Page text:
12. Federazione Italiana Metal meccanici (FIM-CISL), VIII congresso nazionale, temi per il dibattito.Google Scholar
  13. FLM, Sindacato e piccola impresa (Bari: De Donato, 1975).Google Scholar
  14. FLM, Sindacato provinciale di Bologna, Ristrutturazione e organizzazione del lavoro (Rome: Edizioni SEUSI, n.d.).Google Scholar
  15. L. Frey, Le prospettive di occupazione in Lombardia nella prima metà degli ‘anni 70’ (Milan: Giunta Regionale Lombarda, October 1971).Google Scholar
  16. G. Fuà, Occupazione e capacità produttive: la realtà italiana, (Bologna: Il Mulino, 1976).Google Scholar
  17. G. Di Girolamo, ‘Seimila miliardi dal lavoro nero’, Corriere della Sera, (2 March 1977).Google Scholar
  18. S. Hellman, ‘The PCI’s Alliance Strategy and the Case of the Middle Classes’, in D.L.M. Blackmer and S. Tarrow (eds.), Communism in Italy and France (Princeton: Princeton University Press, 1975).Google Scholar
  19. ISTAT, Alcuni risultati della rilevazione delle unità locali industriali e commerciali, (1969).Google Scholar
  20. Istituto Gramsci-CESPE, La piccola e la media industria nella crisi dell’ economia italiana (Rome: Editori Riuniti, 1975).Google Scholar
  21. A. Kriegel, L’Evolution de l’artisanat dans le 3ème arrondissement de Paris de 1896 à 1945 (Paris: DES memoir, 1947, unpublished).Google Scholar
  22. V. Lutz, Italy: A Study in Economic Development (London: Oxford University Press, 1962).Google Scholar
  23. C. de Marco and M. Talamo, Lavoro nero (Milan: Mazzotta, 1976).Google Scholar
  24. U. Maggiolo, Contributo per l’analisi e la previsione dell ‘evoluzione delle forze di lavoro agricole in Lombardia (Milan: Giunta Regionale Lombarda, 1971).Google Scholar
  25. M. Marin, ‘La distribuzione in Italia’, Nord e Sud, no. 2 (1971).Google Scholar
  26. F. Marzano, Un’interpretazione del processo di sviluppo economico dualistico in Italia (Milan, 1969).Google Scholar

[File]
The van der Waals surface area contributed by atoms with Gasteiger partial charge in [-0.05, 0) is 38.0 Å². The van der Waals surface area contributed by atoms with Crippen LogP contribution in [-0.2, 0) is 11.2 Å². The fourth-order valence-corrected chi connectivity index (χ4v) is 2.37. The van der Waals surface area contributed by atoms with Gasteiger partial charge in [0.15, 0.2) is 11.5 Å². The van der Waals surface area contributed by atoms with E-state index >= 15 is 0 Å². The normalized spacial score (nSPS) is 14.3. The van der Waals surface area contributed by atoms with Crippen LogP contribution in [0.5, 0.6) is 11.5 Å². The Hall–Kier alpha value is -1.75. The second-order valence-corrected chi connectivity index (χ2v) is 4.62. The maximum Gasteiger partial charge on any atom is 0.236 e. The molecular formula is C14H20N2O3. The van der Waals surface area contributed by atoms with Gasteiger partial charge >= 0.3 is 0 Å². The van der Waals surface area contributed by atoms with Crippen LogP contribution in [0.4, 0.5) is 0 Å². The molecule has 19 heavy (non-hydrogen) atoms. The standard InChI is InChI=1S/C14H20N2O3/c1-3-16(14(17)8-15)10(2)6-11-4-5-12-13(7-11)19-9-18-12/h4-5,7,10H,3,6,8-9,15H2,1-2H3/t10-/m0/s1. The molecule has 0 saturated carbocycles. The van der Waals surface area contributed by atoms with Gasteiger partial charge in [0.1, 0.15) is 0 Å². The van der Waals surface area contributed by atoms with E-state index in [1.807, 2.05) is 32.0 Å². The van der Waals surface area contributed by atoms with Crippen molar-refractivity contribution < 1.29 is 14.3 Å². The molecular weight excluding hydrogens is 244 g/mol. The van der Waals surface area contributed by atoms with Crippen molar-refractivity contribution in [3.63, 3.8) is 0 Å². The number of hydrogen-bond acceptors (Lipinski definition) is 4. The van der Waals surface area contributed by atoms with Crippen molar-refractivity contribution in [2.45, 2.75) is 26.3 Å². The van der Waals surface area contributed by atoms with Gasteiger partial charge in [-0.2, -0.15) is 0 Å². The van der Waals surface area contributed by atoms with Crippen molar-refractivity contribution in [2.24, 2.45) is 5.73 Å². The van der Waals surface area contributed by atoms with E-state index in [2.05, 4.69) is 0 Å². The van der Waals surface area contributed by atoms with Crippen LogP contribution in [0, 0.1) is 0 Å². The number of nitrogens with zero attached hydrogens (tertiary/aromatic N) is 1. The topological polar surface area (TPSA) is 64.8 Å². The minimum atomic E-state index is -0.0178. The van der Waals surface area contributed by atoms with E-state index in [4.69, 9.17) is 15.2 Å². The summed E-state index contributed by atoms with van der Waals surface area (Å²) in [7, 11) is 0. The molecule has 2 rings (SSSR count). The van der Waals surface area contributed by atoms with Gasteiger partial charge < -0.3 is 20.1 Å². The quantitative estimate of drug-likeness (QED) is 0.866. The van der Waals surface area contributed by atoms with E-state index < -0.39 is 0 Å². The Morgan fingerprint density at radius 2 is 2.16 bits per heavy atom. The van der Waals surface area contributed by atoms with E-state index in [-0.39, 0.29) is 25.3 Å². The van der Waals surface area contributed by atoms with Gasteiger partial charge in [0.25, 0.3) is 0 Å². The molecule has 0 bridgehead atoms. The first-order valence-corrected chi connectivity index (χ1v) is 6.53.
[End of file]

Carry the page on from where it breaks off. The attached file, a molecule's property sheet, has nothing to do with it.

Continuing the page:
27. Mediocredito Centrale, Lineamenti dell ‘industria manifatturiera italiana’ (Rome, 1972).Google Scholar
  28. M. Paci, Mercato del lavoro e classi sociali in Italia (Bologna: Il Mulino, 1973).Google Scholar
  29. A. Pizzorno, Comunità e razionalizzazione (Turin, 1960).Google Scholar
  30. A. Pizzorno, ‘I ceti medi nei meccanismi del consenso’, in F. Cavazza and S. Graubard (eds.), Il caso italiano (Milan: Garzanti, 1974).Google Scholar
  31. S. Ravalli, ‘La distribuzione al dettaglio’, Mondo economico (23 December 1967).Google Scholar
  32. G. Ruffolo, Il ruolo delle piccole e medie industrie nella strategia programmatica, (Rome, 27 October 1971).Google Scholar
  33. M. Salvati, ‘L’Origine della crisi in corso’, Quaderni Piacentini, XI, 46 (March 1972).Google Scholar
  34. G Sani, ‘The Italian Election of 1976: Continuity and Change’, Paper prepared for the Conference Group on Italian Politics, APSA, September 1976.Google Scholar
  35. G Sani, ‘Generations and Politics in Italy’, Paper presented at Fondazione L. Einaudi, Turin, 1977.Google Scholar
  36. D. Savage, Founders, Heirs and Managers in France: A Business Elite in Transition (Unpublished dissertation, Columbia University, 1975).Google Scholar
  37. P. Sylos-Labini, Saggio sulle classi sociali (Rome: Laterza, 1975).Google Scholar

Copyright information

© Frank Bechhofer and Brian Elliott 1981

Authors and Affiliations

  • Suzanne Berger

There are no affiliations available

Personalised recommendations